Credit and Finance for MSMEs: As of November 12, 2021, loans amounting to Rs 2.28 lakh crore were disbursed under the Emergency Credit Line Guarantee Scheme (ECLGS) to MSMEs and other businesses by banks, out of Rs 2.82 lakh crore loans sanctioned, as per data from the National Credit Guarantee Trustee Company (NCGTC) cited by the Reserve Bank of India (RBI) in its Financial Stability Report. NCGTC provides guarantee coverage to member lending institutions under the scheme. According to the break-up in terms of the guarantee amount and size of business, guarantees of value up to Rs 1 crore formed 51 per cent of the aggregate guarantees provided since the launch of the scheme on May 20, 2020.
Rs 1,33,955 crore guarantees were issued to 1.15 crore beneficiaries under less than Rs 1 crore bracket. These guarantees were dominated by micro enterprises. On the other hand, in Rs 1-5 crore bracket, 32,222 beneficiaries were issued guarantees worth Rs 66,598 crore with a share of 25.3 per cent in the guarantee amount. Further, 4,915 beneficiaries received guarantees amounting to Rs 55,781 in Rs 5-50 crore segment while only 86 beneficiaries had secured Rs 6,299 crore guarantee in Rs 50-500 crore segment.
Overall, in terms of the size of their businesses, 66 per cent of the ECLGS guarantees were issued to MSMEs wherein 1.02 crore micro units received guarantees worth Rs 65,771 crore followed by 4.98 lakh small enterprises that were given Rs 66,345 crore worth guarantee. Only 2.60 lakh medium enterprises were able to get guarantees worth Rs 42,041 crore.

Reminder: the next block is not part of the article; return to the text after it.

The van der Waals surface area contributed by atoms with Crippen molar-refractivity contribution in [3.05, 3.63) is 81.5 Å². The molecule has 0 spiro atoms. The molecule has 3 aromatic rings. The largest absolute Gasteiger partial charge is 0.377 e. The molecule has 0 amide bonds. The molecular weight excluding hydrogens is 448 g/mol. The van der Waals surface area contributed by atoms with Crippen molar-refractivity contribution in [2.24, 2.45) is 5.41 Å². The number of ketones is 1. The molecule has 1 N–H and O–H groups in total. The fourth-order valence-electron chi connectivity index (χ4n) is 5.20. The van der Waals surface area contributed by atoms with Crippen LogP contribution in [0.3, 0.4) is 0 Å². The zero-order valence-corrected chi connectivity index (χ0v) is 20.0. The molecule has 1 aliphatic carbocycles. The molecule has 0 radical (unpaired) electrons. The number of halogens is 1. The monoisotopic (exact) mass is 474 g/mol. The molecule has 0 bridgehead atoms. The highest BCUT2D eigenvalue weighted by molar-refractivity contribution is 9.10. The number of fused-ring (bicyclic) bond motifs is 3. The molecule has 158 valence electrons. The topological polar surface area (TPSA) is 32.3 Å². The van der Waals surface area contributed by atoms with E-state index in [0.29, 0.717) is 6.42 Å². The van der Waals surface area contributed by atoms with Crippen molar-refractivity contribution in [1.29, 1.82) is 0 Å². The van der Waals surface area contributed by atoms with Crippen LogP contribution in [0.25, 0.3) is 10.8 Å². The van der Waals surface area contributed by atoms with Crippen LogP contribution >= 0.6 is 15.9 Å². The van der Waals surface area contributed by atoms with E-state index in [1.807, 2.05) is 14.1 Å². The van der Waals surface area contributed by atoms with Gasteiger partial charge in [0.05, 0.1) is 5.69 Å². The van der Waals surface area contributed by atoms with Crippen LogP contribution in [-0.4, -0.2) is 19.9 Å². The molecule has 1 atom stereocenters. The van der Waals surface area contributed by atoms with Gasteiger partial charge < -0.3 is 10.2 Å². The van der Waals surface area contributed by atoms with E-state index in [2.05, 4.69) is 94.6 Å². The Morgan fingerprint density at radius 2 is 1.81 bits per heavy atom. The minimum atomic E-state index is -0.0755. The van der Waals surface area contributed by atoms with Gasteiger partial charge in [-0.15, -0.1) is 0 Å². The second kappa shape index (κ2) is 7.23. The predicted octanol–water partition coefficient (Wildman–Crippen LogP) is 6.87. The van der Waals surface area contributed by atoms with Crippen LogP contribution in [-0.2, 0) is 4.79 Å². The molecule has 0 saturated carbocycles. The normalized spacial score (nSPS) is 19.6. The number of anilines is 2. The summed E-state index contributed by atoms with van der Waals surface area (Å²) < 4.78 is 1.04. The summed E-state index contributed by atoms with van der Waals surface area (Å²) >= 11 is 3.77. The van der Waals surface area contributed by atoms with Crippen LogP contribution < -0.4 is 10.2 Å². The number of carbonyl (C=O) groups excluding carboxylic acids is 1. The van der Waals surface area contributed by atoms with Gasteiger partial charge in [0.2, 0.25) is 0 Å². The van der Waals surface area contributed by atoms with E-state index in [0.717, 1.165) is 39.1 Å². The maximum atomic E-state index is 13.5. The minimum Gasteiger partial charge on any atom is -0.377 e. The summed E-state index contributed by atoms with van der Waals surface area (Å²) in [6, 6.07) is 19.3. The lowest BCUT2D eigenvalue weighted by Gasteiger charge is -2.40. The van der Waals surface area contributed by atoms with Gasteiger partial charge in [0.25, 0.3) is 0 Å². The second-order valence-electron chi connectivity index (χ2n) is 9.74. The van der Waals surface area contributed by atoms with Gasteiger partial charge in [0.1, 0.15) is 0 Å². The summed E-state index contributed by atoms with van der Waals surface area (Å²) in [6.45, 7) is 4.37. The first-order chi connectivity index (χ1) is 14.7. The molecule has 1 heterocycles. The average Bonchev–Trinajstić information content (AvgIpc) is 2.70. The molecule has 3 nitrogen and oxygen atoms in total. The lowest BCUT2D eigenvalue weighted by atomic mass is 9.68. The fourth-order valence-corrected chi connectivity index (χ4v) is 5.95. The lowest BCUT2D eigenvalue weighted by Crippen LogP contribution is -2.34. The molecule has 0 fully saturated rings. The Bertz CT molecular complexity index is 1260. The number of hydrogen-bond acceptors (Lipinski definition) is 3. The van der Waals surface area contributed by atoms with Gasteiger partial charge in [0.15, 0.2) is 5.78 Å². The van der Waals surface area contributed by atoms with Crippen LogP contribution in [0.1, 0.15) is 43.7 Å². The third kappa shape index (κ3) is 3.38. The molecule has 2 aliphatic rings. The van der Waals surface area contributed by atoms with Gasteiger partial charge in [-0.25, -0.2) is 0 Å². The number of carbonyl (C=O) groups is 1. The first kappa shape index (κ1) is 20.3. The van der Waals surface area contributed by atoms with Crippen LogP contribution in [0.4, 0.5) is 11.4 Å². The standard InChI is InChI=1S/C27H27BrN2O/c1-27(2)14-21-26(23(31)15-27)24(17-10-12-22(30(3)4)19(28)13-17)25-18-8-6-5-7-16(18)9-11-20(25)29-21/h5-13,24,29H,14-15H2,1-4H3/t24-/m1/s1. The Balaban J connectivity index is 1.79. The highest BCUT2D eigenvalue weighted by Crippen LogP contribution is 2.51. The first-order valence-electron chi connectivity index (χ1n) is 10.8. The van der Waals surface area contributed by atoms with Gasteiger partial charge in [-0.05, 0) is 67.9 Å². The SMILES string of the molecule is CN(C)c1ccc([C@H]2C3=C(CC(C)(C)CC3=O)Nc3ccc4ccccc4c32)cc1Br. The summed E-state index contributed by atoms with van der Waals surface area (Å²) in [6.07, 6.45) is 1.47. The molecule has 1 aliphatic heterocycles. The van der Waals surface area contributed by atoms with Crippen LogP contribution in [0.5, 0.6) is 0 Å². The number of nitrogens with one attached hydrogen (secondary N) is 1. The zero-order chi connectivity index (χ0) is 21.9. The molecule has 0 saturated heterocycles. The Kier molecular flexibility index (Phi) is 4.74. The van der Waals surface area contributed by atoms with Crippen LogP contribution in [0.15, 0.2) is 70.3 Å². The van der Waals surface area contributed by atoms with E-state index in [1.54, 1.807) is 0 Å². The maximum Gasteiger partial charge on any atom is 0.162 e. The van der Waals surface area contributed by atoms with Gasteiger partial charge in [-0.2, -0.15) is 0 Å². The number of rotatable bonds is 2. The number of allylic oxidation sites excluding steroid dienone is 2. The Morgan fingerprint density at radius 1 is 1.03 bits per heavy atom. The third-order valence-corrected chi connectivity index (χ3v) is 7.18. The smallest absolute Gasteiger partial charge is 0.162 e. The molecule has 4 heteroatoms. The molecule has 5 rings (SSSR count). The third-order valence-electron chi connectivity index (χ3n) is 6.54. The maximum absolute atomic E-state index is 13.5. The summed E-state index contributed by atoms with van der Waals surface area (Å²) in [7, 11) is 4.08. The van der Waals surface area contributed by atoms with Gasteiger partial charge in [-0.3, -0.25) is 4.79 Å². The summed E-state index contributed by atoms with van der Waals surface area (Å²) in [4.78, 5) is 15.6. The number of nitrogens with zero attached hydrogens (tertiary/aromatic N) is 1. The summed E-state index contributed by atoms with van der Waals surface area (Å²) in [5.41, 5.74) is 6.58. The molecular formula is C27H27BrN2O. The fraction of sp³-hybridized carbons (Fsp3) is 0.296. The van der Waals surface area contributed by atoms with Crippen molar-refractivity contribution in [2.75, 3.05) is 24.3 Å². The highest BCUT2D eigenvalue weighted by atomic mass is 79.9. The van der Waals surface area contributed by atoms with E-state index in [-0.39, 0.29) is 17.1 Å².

ECLGS was originally devised for MSMEs, individual borrowers, and other business enterprises whose total fund-based credit outstanding across all lending institutions was up to Rs 25 crore. The scheme went through different iterations since launch namely ECLGS 1.0, ECLGS 1.0 (Extension), ECLGS 2.0, ECLGS 2.0 (Extension), ECLGS 3.0, ECLGS 3.0 (Extension) and ECLGS 4.0. The validity of ECLGS is till March 31, 2022, or till guarantees for an amount of Rs 4.5 lakh crore are issued and disbursement under the scheme is permitted up to June 30, 2022.
Importantly, the drawdown under ECLGS 1.0 and 2.0 comprised over 96 per cent of the total guarantees issued. While 1.0 had a 77.24 share, the second iteration so far had 19.45 per share. ECLGS 3.0 and 4.0 launched in March and May this year had only 3.16 per cent and 0.15 per cent share respectively, indicating that beneficiaries under the third and fourth iterations are yet to be benefitted. ECLGS 3.0 was launched to cover enterprises in the hospitality, travel & tourism, leisure and sporting sectors while 4.0 was offered to hospitals, nursing homes, clinics, medical colleges for setting up on-site oxygen generation plants following the second wave of the pandemic.
In terms of lenders, private banks (PVBs) showed greater proclivity than public sector banks (PSBs) for utilising the scheme, covering a larger number of beneficiaries. While public sectors banks had disbursed guarantees worth Rs 83,000 crore, private banks had disbursed Rs 1,06,000 crore in guarantees. Foreign banks and NBFCS had disbursed Rs 5,000 crore and Rs 31,000 crore in guarantees respectively.
However, RBI noted that stress is ‘visible’ among MSMEs even as the corporate sector has displayed resilience and bank credit growth is showing signs of a gradual recovery, led by the retail segment. “MSME portfolio of PSBs and PVBs indicates accumulation in NPA and special mention accounts (SMA)-2 categories in September 2021 relative to March 2021,” the report said. The NPA level for PSBs in September was 18.5 per cent in comparison to 16.8 per cent in March. While for PVBs, the NPA level declined from 3.6 per cent in March 2021 to 2.8 per cent in September, the SMA-2 level was up from 0.8 per cent to 2.1 per cent.